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Can I collect unemployment if I have been fired for a complete change in job description and cutbacks in the department that I could see were coming

by Pamela
(Marco Island, FL, USA)

I I resigned very professionally and graciously because in a one-on-one meeting my boss strongly suggested that the University of Pennsylvania's Writing Program was changing drastically and that, not only was I never going to receive a promotion or benefits, but that layoffs were possible in the future, and my position at the university was very tenuous. She was very candid that I should seek stable employment with another university because she thought I was rightfully frustrated by the University of Pennsylvania's inability to provide me with full-time, benefitted work; and suggested that my position with UPenn was a dead-end job. And, in fact, soon after I left the university's Writing Program, most or all of my non-tenured colleagues were laid off.



Hi Pamela,

I'm confused by the discrepancy between the title you chose and the actual content of your story.

Since you stated you resigned, professionally and graciously, make no mistake, you quit.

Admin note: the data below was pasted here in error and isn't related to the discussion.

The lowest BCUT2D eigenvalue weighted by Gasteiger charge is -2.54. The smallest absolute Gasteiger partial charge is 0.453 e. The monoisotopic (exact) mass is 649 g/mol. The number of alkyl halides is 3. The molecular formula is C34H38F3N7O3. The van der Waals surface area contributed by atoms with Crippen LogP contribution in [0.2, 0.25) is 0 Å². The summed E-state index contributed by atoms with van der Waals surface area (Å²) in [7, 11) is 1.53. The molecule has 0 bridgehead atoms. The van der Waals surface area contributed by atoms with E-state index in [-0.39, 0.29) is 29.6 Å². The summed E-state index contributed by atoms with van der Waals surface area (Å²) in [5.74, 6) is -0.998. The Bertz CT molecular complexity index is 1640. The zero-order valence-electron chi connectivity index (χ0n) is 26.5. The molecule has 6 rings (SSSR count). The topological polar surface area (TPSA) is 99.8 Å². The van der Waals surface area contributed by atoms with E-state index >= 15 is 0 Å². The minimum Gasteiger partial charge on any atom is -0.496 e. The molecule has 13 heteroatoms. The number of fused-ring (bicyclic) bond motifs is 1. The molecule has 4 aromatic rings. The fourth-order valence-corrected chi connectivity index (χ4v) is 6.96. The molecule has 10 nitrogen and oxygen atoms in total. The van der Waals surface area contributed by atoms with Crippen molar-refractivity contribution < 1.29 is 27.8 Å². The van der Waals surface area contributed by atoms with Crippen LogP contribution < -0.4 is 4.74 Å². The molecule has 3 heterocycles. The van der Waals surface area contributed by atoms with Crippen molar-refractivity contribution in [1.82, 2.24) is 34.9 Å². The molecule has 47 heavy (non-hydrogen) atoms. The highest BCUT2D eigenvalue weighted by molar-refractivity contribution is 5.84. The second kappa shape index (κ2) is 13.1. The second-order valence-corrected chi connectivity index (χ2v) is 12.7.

In which state will you be filing for unemployment? It certainly makes a difference when it comes to Pennsylvania and Florida.

If it is Florida, I would say any effort to collect would be futile. Pennsylvania, on the other hand, has a statute that would make possible an argument for a "personal, compelling and necessitous reason for the quit.

In either case quitting in anticipation of a discharge is not good cause.

Whatever argument you may have would most likely lie in the fact that the "the job description completely changed".

If you had waited for the inevitable lay off, there would be no question about your ability to collect.

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